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Existence and Uniqueness Theorems for First-Order ODEs

The general first-order ODE is For a real number x and a positive value , the set of
numbers x satisfying x0 < x < x0 + is called an
y 0 = F (x, y), y(x0 ) = y0 . (*) open interval centered at x0 .

We are interested in the following questions:


(i) Under what conditions can we be sure that a solution
to (*) exists?
(ii) Under what conditions can we be sure that there is
a unique solution to (*)?
Here are the answers.

Theorem 1 (Existence). Suppose that F (x, y) is a


continuous function defined in some region Example 3. Consider the ODE

R = {(x, y) : x0 < x < x0 + , y0  < y < y0 + } y 0 = x y + 1, y(1) = 2.

containing the point (x0 , y0 ). Then there exists a number In this case, both the function F (x, y) = xy +1 and its
F
1 (possibly smaller than ) so that a solution y = f (x) partial derivative y (x, y) = 1 are defined and contin-
to (*) is defined for x0 1 < x < x0 + 1 . uous at all points (x, y). The theorem guarantees that
a solution to the ODE exists in some open interval cen-
Theorem 2 (Uniqueness). Suppose that both F (x, y) tered at 1, and that this solution is unique in some (pos-
and F
y (x, y) are continuous functions defined on a re-
sibly smaller) interval centered at 1.
gion R as in Theorem 1. Then there exists a number 2 In fact, an explicit solution to this equation is
(possibly smaller than 1 ) so that the solution y = f (x)
to (*), whose existence was guaranteed by Theorem 1, is y(x) = x + e1x .
the unique solution to (*) for x0 2 < x < x0 + 2 .
(Check this for yourself.) This solution exists (and is
the unique solution to the equation) for all real numbers
y
x. In other words, in this example we may choose the
numbers 1 and 2 as large as we please.

R
dy/dx=x-y+1

y0 

2
x
x0
0
y

x02 x0+ 2
-2

-4

-4 -2 0 2 4
x

1
Example 4. Consider the ODE By separating variables and integrating, we derive so-
lutions to this equation of the form
y0 = 1 + y2 , y(0) = 0.
y(x) = Cx2
Again, both F (x, y) = 1 + y 2 and F
y (x, y) = 2y are de-
fined and continuous at all points (x, y), so by the theo- for any constant C. Notice that all of these solutions
rem we can conclude that a solution exists in some open pass through the point (0, 0), and that none of them
interval centered at 0, and is unique in some (possibly pass through any point (0, y0 ) with y0 6= 0. So the initial
smaller) interval centered at 0. value problem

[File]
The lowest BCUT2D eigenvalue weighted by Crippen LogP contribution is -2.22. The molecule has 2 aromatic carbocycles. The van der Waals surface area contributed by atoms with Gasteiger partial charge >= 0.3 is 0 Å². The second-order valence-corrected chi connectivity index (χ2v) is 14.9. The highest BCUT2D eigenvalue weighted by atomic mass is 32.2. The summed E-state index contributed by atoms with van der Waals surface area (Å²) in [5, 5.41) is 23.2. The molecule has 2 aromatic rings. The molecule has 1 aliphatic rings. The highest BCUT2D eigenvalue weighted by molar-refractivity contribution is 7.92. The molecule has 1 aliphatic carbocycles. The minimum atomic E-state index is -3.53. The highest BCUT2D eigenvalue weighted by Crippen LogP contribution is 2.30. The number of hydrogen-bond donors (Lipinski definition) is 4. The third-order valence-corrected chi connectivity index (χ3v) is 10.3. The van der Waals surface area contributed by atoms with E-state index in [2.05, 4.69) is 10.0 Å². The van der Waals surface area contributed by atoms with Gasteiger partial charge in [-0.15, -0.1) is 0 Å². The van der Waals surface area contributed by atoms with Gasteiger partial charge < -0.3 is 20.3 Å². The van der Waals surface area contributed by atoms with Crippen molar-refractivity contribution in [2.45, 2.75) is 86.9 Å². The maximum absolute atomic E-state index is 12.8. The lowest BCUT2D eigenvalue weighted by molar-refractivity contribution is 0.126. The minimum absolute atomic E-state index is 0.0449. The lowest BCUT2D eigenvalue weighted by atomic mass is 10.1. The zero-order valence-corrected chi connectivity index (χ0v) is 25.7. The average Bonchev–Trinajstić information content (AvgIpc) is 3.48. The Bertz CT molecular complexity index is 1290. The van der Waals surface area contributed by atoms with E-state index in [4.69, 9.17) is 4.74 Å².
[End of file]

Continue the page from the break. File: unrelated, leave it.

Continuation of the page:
By separating variables and integrating, we derive a
solution to this equation of the form y 0 = 2y/x, y(0) = 0,

y(x) = tan(x). has infinitely many solutions, but the initial value prob-
lem
As an abstract function of x, this is defined for all x 6= y 0 = 2y/x, y(0) = y0 , y0 6= 0,
. . . , 3/2, /2, /2, 3/2, . . .. However, in order for
has no solutions.
this function to be considered as a solution to this ODE,
For each (x0 , y0 ) with x0 6= 0, there is a unique
we must restrict the domain. (Remember that a solution
parabola y = Cx2 whose graph passes through (x0 , y0 ).
to a differential equation must be a continuous function!)
(Choose C = y0 /x20 .) So the initial value problem
Specifically, the function
y 0 = 2y/x, y(x0 ) = y0 , x0 6= 0, has a unique solution
y = tan(x), /2 < x < /2, defined on some interval centered at the point x 0 . In
fact, in this case, there exists a solution which is de-
is a solution to the above ODE. fined for all values of x (1 may be chosen as large as
In this example we must choose 1 = 2 = /2, al- we please), but that there is a unique solution only on
though the initial value may be chosen as large as we the interval x0 2 < x < x0 + 2 , where 2 = |x0 |.
please. This examples shows that the values 1 and 2 may be
different.
dy/dx=1+y^2
dy/dx=2*y/x dy/dx=2*y/x dy/dx=2*y/x

4 4 4

2 2 2

0
y

0 0
y

-2 -2 -2

-4 -4 -4

-4 -2 0 2 4 -4 -2 0 2 4 -4 -2 0 2 4
x x x

Example 5. Consider the ODE


Summary. The initial value problem y(x 0 ) = y0 has
0
y = 2y/x, y(x0 ) = y0 .
a unique solution in an open interval containing x 0
In this example, F (x, y) = 2y/x and (x, y) = 2/x. F if x0 6= 0;
y
Both of these functions are defined for all x 6= 0, so no solution if x0 = 0 and y0 6= 0;
Theorem 2 tells us that for each x0 6= 0 there exists a
unique solution defined in an open interval around x 0 . infinitely many solutions if (x0 , y0 ) = (0, 0).